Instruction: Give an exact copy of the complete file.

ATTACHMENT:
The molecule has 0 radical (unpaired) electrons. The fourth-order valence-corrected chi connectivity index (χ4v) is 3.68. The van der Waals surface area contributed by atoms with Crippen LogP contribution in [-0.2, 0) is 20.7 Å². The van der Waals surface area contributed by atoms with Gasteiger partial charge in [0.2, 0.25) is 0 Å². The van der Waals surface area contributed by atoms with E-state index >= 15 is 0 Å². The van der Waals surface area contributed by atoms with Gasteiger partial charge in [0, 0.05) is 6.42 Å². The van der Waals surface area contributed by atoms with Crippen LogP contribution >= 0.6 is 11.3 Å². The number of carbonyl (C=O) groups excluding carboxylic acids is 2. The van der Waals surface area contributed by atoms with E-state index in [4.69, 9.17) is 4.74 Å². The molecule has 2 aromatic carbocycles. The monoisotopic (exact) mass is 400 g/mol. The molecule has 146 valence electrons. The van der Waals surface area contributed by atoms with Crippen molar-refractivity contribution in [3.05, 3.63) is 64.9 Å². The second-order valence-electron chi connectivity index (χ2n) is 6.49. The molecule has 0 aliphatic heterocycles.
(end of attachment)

The molecule has 0 radical (unpaired) electrons. The fourth-order valence-corrected chi connectivity index (χ4v) is 3.68. The van der Waals surface area contributed by atoms with Crippen LogP contribution in [-0.2, 0) is 20.7 Å². The van der Waals surface area contributed by atoms with Gasteiger partial charge in [0.2, 0.25) is 0 Å². The van der Waals surface area contributed by atoms with E-state index >= 15 is 0 Å². The van der Waals surface area contributed by atoms with Gasteiger partial charge in [0, 0.05) is 6.42 Å². The van der Waals surface area contributed by atoms with Crippen LogP contribution >= 0.6 is 11.3 Å². The number of carbonyl (C=O) groups excluding carboxylic acids is 2. The van der Waals surface area contributed by atoms with E-state index in [4.69, 9.17) is 4.74 Å². The molecule has 2 aromatic carbocycles. The monoisotopic (exact) mass is 400 g/mol. The molecule has 146 valence electrons. The van der Waals surface area contributed by atoms with Crippen molar-refractivity contribution in [3.05, 3.63) is 64.9 Å². The second-order valence-electron chi connectivity index (χ2n) is 6.49. The molecule has 0 aliphatic heterocycles.